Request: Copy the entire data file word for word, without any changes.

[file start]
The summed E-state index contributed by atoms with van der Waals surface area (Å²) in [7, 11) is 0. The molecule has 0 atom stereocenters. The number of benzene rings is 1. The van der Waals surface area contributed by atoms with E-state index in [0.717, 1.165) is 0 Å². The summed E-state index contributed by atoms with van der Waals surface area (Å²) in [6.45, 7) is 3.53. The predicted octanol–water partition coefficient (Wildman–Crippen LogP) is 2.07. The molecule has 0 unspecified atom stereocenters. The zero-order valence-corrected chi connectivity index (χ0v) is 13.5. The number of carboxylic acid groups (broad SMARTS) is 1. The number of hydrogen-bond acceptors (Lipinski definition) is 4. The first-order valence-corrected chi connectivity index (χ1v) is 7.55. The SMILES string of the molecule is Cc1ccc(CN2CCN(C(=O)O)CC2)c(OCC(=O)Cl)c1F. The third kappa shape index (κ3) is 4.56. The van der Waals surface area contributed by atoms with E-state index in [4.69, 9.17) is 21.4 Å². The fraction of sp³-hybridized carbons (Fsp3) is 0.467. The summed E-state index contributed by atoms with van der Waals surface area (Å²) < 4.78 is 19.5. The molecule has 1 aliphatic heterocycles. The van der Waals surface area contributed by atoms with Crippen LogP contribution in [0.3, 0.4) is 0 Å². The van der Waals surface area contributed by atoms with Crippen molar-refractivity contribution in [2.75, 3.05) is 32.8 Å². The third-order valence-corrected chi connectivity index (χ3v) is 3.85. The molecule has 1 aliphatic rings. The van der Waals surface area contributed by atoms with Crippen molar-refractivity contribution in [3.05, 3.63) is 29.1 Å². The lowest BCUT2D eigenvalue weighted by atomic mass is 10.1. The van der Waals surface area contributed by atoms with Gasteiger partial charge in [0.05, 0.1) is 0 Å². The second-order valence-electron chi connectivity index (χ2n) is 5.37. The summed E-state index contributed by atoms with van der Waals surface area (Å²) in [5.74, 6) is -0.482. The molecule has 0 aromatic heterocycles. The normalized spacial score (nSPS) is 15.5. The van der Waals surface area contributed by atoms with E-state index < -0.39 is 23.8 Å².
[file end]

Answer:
The summed E-state index contributed by atoms with van der Waals surface area (Å²) in [7, 11) is 0. The molecule has 0 atom stereocenters. The number of benzene rings is 1. The van der Waals surface area contributed by atoms with E-state index in [0.717, 1.165) is 0 Å². The summed E-state index contributed by atoms with van der Waals surface area (Å²) in [6.45, 7) is 3.53. The predicted octanol–water partition coefficient (Wildman–Crippen LogP) is 2.07. The molecule has 0 unspecified atom stereocenters. The zero-order valence-corrected chi connectivity index (χ0v) is 13.5. The number of carboxylic acid groups (broad SMARTS) is 1. The number of hydrogen-bond acceptors (Lipinski definition) is 4. The first-order valence-corrected chi connectivity index (χ1v) is 7.55. The SMILES string of the molecule is Cc1ccc(CN2CCN(C(=O)O)CC2)c(OCC(=O)Cl)c1F. The third kappa shape index (κ3) is 4.56. The van der Waals surface area contributed by atoms with E-state index in [4.69, 9.17) is 21.4 Å². The fraction of sp³-hybridized carbons (Fsp3) is 0.467. The summed E-state index contributed by atoms with van der Waals surface area (Å²) < 4.78 is 19.5. The molecule has 1 aliphatic heterocycles. The van der Waals surface area contributed by atoms with Crippen LogP contribution in [0.3, 0.4) is 0 Å². The van der Waals surface area contributed by atoms with Crippen molar-refractivity contribution in [2.75, 3.05) is 32.8 Å². The third-order valence-corrected chi connectivity index (χ3v) is 3.85. The molecule has 1 aliphatic rings. The van der Waals surface area contributed by atoms with Crippen molar-refractivity contribution in [3.05, 3.63) is 29.1 Å². The lowest BCUT2D eigenvalue weighted by atomic mass is 10.1. The van der Waals surface area contributed by atoms with Gasteiger partial charge in [0.05, 0.1) is 0 Å². The second-order valence-electron chi connectivity index (χ2n) is 5.37. The summed E-state index contributed by atoms with van der Waals surface area (Å²) in [5.74, 6) is -0.482. The molecule has 0 aromatic heterocycles. The normalized spacial score (nSPS) is 15.5. The van der Waals surface area contributed by atoms with E-state index < -0.39 is 23.8 Å².